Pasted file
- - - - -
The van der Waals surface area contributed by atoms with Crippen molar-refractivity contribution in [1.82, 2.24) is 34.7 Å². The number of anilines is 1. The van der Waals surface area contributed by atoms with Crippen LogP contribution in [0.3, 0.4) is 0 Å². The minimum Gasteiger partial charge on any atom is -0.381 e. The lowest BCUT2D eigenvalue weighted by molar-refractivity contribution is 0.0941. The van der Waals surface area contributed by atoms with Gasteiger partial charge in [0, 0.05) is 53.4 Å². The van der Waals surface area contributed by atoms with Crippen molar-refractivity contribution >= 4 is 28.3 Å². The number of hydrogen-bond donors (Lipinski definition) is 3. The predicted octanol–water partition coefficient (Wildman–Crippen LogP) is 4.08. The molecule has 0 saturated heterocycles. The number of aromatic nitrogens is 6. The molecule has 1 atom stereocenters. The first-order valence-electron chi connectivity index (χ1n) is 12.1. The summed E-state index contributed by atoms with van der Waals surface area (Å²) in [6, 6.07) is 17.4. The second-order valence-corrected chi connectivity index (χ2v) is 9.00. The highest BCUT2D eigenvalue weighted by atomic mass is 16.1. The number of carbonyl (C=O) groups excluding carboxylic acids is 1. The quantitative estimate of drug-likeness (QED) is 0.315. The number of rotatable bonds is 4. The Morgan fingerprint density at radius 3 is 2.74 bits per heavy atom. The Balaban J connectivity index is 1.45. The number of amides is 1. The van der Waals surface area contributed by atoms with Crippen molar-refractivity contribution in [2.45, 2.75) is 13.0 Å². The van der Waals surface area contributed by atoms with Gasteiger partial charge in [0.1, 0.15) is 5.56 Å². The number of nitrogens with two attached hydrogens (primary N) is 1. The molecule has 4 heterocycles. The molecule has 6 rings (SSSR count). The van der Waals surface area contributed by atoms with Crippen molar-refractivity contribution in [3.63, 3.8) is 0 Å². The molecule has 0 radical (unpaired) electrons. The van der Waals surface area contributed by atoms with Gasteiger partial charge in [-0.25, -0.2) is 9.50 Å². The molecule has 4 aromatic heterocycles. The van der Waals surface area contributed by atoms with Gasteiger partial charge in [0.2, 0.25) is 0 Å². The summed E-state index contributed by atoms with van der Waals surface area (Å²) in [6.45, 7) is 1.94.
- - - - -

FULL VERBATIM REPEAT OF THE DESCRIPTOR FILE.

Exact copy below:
The van der Waals surface area contributed by atoms with Crippen molar-refractivity contribution in [1.82, 2.24) is 34.7 Å². The number of anilines is 1. The van der Waals surface area contributed by atoms with Crippen LogP contribution in [0.3, 0.4) is 0 Å². The minimum Gasteiger partial charge on any atom is -0.381 e. The lowest BCUT2D eigenvalue weighted by molar-refractivity contribution is 0.0941. The van der Waals surface area contributed by atoms with Gasteiger partial charge in [0, 0.05) is 53.4 Å². The van der Waals surface area contributed by atoms with Crippen molar-refractivity contribution >= 4 is 28.3 Å². The number of hydrogen-bond donors (Lipinski definition) is 3. The predicted octanol–water partition coefficient (Wildman–Crippen LogP) is 4.08. The molecule has 0 saturated heterocycles. The number of aromatic nitrogens is 6. The molecule has 1 atom stereocenters. The first-order valence-electron chi connectivity index (χ1n) is 12.1. The summed E-state index contributed by atoms with van der Waals surface area (Å²) in [6, 6.07) is 17.4. The second-order valence-corrected chi connectivity index (χ2v) is 9.00. The highest BCUT2D eigenvalue weighted by atomic mass is 16.1. The number of carbonyl (C=O) groups excluding carboxylic acids is 1. The quantitative estimate of drug-likeness (QED) is 0.315. The number of rotatable bonds is 4. The Morgan fingerprint density at radius 3 is 2.74 bits per heavy atom. The Balaban J connectivity index is 1.45. The number of amides is 1. The van der Waals surface area contributed by atoms with Crippen molar-refractivity contribution in [2.45, 2.75) is 13.0 Å². The van der Waals surface area contributed by atoms with Gasteiger partial charge in [0.1, 0.15) is 5.56 Å². The number of nitrogens with two attached hydrogens (primary N) is 1. The molecule has 4 heterocycles. The molecule has 6 rings (SSSR count). The van der Waals surface area contributed by atoms with Crippen molar-refractivity contribution in [3.63, 3.8) is 0 Å². The molecule has 0 radical (unpaired) electrons. The van der Waals surface area contributed by atoms with Gasteiger partial charge in [-0.25, -0.2) is 9.50 Å². The molecule has 4 aromatic heterocycles. The van der Waals surface area contributed by atoms with Gasteiger partial charge in [0.2, 0.25) is 0 Å². The summed E-state index contributed by atoms with van der Waals surface area (Å²) in [6.45, 7) is 1.94.